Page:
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File photo Shutterstock/carl ballou
mobile home

Nine-year-old child charged with five counts of first-degree murder after fire in US

Three children and two adults died in the fire in April.

A NINE-YEAR-OLD child accused of causing a mobile home fire that killed three children and two adults in Chicago in Illinois has been charged with five counts of first-degree murder.

The minor also was charged with two counts of arson and one count of aggravated arson, local newspaper the Journal Star reported.

The 6 April fire killed a one-year-old, two two-year-olds, a 34-year-old man and a 69-year-old woman at the Timberline Mobile Home Park near the village of Goodfield, about 240km southwest of Chicago.

Woodford County State’s Attorney Greg Minger would not reveal other details about the suspect, including a possible relationship to the victims.

No child as young as this has been accused in a mass killing since at least 2006, according to a mass murder database compiled by AP/USA TODAY/Northeastern University.

Minger said he scoured multiple reports on the fire before proceeding with prosecution. Woodford County Coroner Tim Ruestman said the fire was started intentionally.

“It was a heavy decision,” Minger said. “It’s a tragedy, but at the end of the day, it’s charging a very young person with one of the most serious crimes we have. But I just think it needs to be done at this point, for finality.”

A major challenge for prosecutors will be trying to prove the child formed an intent to kill in advance, which is required in first-degree murder cases, explained Gus Kostopoulos, a former prosecutor-turned-juvenile defence lawyer in Chicago.

Kostopoulos said he didn’t know if nine-year-olds “can form intent to commit murder”, stating: “They don’t know people die and don’t come back to life.”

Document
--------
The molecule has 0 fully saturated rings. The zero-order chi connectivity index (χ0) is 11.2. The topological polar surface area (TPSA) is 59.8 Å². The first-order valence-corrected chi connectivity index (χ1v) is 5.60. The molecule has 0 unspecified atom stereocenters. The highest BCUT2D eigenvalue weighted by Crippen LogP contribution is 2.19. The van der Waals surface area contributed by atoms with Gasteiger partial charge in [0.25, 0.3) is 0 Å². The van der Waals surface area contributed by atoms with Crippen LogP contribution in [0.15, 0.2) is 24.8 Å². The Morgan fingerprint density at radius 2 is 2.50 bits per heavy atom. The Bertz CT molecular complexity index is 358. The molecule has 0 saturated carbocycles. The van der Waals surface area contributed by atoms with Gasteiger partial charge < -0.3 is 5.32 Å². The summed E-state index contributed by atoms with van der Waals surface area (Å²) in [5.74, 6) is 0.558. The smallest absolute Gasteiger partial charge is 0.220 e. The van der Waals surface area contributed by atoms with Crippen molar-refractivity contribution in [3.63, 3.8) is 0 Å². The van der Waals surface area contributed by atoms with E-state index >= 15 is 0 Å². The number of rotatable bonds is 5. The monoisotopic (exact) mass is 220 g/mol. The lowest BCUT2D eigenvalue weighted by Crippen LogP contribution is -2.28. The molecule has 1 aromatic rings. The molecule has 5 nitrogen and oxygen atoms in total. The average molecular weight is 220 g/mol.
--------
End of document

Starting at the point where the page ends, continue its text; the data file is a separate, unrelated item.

A leading Illinois advocate for children ensnared in the criminal justice system sharply criticised the decision to charge a child so young with murder.

“The charges are completely out of line, given everything we have learned … especially about the brain development of children,” Betsy Clark, the president of Juvenile Justice Initiative, which is based in Illinois, said.

Probation and counselling

A new United Nations report on the prosecution of children recommends that children under 14 should never be prosecuted, no matter the crime. Clark said 14 is the minimum age of criminal responsibility in many countries, including Germany.

In the 1890s, Illinois became among the first places in the world to establish a juvenile court, thereby taking minors out of the adult system, Clark said. But the case announced this week shows Illinois is no longer on the cutting age of juvenile justice, she said.

“We used to be a world leader and now we are so far behind,” she said.

Charges alleging violent crimes against children are rare, Clark said, adding that she hasn’t heard of other cases in which someone so young was charged with so many killings.

If convicted, the child could be placed on probation for at least five years but not beyond the age of 21, Minger said. Therapy and counselling would be likely.

“Probation, given the age, is about the only outcome that could happen here,” he said.

No arrest warrant is to be issued for the suspect, Minger said. The suspect will be appointed a lawyer and will be subject to a bench trial, in front of a judge, he said.

Under Illinois law, a suspect younger than 10 cannot be detained. And a minor is not given a public jury trial and not entitled to one — unless they are charged as an adult.

The filing of murder charges against children under 10 is rare but not unprecedented.

Last month, a Michigan judge dismissed a murder charge against a nine-year-old accused of fatally shooting his mother in their home. St Joseph County Family Division Judge David Tomlinson ruled that, under Michigan law, the boy was presumed incompetent for trial because he’s not yet 10.

“This case disturbs me more than any case I’ve ever dealt with,” the judge said.

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Associated Foreign Press